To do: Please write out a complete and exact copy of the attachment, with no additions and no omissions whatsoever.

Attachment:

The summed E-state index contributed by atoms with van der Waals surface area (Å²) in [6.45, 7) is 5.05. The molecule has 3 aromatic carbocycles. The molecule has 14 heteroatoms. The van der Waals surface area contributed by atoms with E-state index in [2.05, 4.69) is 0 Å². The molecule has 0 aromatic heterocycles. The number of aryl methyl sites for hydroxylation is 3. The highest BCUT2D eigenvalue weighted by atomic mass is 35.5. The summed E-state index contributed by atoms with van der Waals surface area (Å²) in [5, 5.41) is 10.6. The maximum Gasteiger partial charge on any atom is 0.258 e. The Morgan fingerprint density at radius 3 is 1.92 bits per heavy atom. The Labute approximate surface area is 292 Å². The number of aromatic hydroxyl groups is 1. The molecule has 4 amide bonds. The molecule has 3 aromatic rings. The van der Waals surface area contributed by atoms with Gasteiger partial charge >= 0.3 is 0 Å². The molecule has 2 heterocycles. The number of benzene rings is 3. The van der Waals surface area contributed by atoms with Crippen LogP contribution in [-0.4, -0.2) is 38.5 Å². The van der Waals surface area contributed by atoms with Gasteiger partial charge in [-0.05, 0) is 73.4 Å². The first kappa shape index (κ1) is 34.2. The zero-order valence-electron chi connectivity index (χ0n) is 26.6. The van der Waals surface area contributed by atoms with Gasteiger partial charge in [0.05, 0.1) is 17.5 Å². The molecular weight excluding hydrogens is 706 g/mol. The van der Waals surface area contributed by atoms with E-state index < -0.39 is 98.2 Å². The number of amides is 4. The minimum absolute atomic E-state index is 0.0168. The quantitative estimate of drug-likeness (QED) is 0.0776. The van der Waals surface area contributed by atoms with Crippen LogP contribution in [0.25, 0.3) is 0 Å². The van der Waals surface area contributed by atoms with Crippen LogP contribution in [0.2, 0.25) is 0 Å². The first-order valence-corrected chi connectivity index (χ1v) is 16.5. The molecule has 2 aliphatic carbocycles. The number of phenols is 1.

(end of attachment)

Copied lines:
The summed E-state index contributed by atoms with van der Waals surface area (Å²) in [6.45, 7) is 5.05. The molecule has 3 aromatic carbocycles. The molecule has 14 heteroatoms. The van der Waals surface area contributed by atoms with E-state index in [2.05, 4.69) is 0 Å². The molecule has 0 aromatic heterocycles. The number of aryl methyl sites for hydroxylation is 3. The highest BCUT2D eigenvalue weighted by atomic mass is 35.5. The summed E-state index contributed by atoms with van der Waals surface area (Å²) in [5, 5.41) is 10.6. The maximum Gasteiger partial charge on any atom is 0.258 e. The Morgan fingerprint density at radius 3 is 1.92 bits per heavy atom. The Labute approximate surface area is 292 Å². The number of aromatic hydroxyl groups is 1. The molecule has 4 amide bonds. The molecule has 3 aromatic rings. The van der Waals surface area contributed by atoms with Gasteiger partial charge >= 0.3 is 0 Å². The molecule has 2 heterocycles. The number of benzene rings is 3. The van der Waals surface area contributed by atoms with Crippen LogP contribution in [-0.4, -0.2) is 38.5 Å². The van der Waals surface area contributed by atoms with Gasteiger partial charge in [-0.05, 0) is 73.4 Å². The first kappa shape index (κ1) is 34.2. The zero-order valence-electron chi connectivity index (χ0n) is 26.6. The van der Waals surface area contributed by atoms with Gasteiger partial charge in [0.05, 0.1) is 17.5 Å². The molecular weight excluding hydrogens is 706 g/mol. The van der Waals surface area contributed by atoms with E-state index < -0.39 is 98.2 Å². The number of amides is 4. The minimum absolute atomic E-state index is 0.0168. The quantitative estimate of drug-likeness (QED) is 0.0776. The van der Waals surface area contributed by atoms with Crippen LogP contribution in [0.25, 0.3) is 0 Å². The van der Waals surface area contributed by atoms with Crippen LogP contribution in [0.2, 0.25) is 0 Å². The first-order valence-corrected chi connectivity index (χ1v) is 16.5. The molecule has 2 aliphatic carbocycles. The number of phenols is 1.